If success were easy everybody would be having it.
As I looked at the fight game from guy on the outside I realized why some really good people aren’t getting the deals that a select few have. You’re in the gym not on Facebook. I get it. You got your jab down pat. Your sweep is amazing. But your manager can’t get a fight for you to save your life.
You have the heart, the skill and the drive to be a champion fighter but you can’t get a shot because nobody knows who you are. The missing link to your success in the fight game is community. You need one. You need to be known and supported by a group of people in addition to you being a great fighter.
It comes down to popularity. Promotors sell tickets. To get butts in the seats of their events you have to be marketable. You need social media. You need professional photography. You need a highlight reel. You need video. You need someone to help you grow a fanbase. That’s part of the reason I am starting this podcast and site.
I was talking to a promoter of MMA fights recently that told me that managers seldom get good fights for their fighters because its a business deal. The manager’s job is to look out for the interests of the fighter . The promotors job is to make money. A fight promoter is in charge of setting up and paying for everything involved in a boxing match and making sure all legal requirements are met at every step along the way. The promoter assumes all financial risk associated with the event, whether that means the promoter is paying for the event him- or herself or is securing a number of secondary investors to guarantee the costs are met.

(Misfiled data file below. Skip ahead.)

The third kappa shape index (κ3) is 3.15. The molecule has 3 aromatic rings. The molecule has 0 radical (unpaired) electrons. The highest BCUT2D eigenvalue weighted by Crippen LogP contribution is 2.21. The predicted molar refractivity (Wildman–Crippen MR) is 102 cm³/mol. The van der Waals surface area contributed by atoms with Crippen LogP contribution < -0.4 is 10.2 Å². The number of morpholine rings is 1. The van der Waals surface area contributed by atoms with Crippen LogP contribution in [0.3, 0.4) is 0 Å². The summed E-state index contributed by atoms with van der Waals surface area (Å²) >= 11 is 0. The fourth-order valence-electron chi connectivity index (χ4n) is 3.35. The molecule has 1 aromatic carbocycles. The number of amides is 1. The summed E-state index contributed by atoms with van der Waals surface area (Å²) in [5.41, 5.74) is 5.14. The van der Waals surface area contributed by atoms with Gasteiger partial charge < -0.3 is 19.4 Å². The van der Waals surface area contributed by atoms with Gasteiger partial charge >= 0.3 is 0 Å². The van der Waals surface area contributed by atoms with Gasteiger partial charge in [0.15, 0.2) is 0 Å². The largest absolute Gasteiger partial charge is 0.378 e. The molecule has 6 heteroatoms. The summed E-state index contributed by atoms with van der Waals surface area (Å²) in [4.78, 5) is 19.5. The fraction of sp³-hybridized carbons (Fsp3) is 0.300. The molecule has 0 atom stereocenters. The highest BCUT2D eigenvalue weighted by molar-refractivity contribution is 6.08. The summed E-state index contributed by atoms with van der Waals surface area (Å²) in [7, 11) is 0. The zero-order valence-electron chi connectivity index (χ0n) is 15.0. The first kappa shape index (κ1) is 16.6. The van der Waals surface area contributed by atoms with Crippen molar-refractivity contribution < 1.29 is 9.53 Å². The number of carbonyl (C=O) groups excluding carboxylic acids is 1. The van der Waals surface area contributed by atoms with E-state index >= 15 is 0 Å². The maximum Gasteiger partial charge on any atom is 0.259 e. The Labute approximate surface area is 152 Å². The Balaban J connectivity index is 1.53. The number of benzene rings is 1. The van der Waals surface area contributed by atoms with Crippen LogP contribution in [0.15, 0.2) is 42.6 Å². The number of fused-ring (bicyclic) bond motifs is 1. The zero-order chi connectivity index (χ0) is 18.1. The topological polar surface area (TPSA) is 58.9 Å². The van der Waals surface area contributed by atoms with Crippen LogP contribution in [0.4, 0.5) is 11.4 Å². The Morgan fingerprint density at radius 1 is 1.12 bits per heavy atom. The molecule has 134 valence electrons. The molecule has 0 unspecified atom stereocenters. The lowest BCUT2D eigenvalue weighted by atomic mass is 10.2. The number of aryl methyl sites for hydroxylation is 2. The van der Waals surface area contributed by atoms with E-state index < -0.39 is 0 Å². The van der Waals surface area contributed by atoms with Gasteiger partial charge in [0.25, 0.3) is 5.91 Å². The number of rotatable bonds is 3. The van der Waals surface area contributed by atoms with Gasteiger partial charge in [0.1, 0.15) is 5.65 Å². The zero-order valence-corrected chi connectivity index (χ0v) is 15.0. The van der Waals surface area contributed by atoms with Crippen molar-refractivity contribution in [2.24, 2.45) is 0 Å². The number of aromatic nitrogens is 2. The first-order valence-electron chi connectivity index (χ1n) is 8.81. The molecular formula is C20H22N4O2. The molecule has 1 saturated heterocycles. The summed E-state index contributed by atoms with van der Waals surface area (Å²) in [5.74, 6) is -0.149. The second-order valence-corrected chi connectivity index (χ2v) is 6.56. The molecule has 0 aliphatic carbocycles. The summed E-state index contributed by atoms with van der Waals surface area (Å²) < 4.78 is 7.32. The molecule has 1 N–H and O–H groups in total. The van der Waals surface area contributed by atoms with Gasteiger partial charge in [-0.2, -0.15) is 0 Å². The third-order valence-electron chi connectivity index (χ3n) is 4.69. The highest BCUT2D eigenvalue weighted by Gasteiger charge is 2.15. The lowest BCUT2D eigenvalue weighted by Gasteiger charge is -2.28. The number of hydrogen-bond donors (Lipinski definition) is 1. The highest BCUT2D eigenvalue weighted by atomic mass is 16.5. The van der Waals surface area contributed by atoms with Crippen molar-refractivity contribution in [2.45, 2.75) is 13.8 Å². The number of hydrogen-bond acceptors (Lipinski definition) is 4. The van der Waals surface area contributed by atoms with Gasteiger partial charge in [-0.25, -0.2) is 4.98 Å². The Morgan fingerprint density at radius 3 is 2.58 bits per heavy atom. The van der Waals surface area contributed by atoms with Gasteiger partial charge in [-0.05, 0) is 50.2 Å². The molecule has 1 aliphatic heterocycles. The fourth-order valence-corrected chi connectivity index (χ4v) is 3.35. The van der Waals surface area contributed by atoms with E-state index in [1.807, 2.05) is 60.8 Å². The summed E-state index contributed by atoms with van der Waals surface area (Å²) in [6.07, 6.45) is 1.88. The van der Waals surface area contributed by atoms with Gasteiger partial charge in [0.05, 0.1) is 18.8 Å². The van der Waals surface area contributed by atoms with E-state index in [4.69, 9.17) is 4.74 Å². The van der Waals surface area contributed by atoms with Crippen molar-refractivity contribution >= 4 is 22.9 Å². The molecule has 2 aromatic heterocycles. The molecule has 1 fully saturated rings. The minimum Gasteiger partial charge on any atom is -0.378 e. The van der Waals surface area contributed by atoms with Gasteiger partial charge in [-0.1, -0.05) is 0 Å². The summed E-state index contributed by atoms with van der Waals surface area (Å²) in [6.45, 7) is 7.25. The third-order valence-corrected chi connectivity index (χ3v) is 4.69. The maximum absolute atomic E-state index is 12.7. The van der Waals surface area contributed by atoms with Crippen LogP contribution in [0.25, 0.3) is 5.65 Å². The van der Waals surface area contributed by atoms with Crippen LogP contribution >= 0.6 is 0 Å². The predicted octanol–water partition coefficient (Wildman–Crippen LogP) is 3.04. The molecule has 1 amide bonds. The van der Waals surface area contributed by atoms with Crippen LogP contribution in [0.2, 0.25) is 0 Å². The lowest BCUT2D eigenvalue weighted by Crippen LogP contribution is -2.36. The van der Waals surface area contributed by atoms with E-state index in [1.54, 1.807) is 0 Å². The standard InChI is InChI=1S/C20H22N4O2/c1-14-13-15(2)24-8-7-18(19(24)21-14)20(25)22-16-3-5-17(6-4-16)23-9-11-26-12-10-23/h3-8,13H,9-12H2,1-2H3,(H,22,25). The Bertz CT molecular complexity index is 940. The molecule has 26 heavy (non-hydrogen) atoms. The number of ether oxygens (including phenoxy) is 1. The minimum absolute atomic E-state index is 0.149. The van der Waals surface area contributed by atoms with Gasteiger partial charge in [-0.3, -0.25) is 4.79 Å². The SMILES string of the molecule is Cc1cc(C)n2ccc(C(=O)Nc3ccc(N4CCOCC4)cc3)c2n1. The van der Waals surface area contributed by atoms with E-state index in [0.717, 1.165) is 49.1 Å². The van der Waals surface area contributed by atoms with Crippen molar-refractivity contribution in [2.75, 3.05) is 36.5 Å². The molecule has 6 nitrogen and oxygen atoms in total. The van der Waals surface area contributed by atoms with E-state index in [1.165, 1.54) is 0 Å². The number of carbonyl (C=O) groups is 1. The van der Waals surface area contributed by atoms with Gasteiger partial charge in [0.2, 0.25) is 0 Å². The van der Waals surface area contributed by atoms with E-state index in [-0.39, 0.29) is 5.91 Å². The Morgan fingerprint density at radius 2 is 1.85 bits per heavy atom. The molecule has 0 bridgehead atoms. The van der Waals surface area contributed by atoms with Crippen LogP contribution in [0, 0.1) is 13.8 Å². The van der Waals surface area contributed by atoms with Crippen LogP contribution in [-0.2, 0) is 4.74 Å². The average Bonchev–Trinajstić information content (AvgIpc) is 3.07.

Right now, with the UFC and the fight game being so new, it is the fighter that is getting screwed more than anyone else. Managers don’t know what they don’t know. Everyone with a gym is not a good “business manager.” I’m not either but I know about communities. There is power in numbers.
The promoter and the fighter’s manager negotiate the boxer’s “purse” for the fight — how much money the boxer takes home for stepping in the ring. The fighters’ respective purses are a cost involved in setting up the fight, just like supplying an ambulance and food vendors are costs. The larger a fighter’s purse, the smaller the profit the promoter takes home. So the promoter’s financial interests are best served by minimizing the fighter’s purse as much as possible, and an unscrupulous promoter will take advantage of a young, hungry fighter who just wants to get in the ring and show what he or she can do. It’s up to the manager to make sure the fighter gets a fair chunk of the pie. The promoter has no duty whatsoever to be fair.
But while a promoter is going to do everything in his or her power to minimize costs, the interests of a fighter and a promoter do align in a general way in that both of them benefit from a well-publicized fight. The biggest skill involved in being a great promoter is being a great promoter — knowing how to market and advertise a fight so that it appeals to the broadest possible demographic. It’s knowing how get the most paying customers to want to see the fight. A guy from Oregon is not going to do well in Florida without social media. A local fighter promoter is only going to look for locals with drawing power.
You ever wonder why it seems that the same people fight? They are known. They are in the loop. They have a fan base. They have a community. In this day in age, that means they have a social media profile. For the promoter, a well-publicized, expertly marketed fight means profit. For a skilled fighter, it means going from “fighter with marquee potential” to “marquee fighter.” And marquee fighters get paid.
Fighters who achieve not only success in the ring but also long-term financial success know to surround themselves with people who know the business of fighting as well as those who know the art.
Warriorcast is going to seek to help fighters that are amateurs become pro’s and pros get paid by helping them on social media through interviews, videos and growing their communities. One story at a time…
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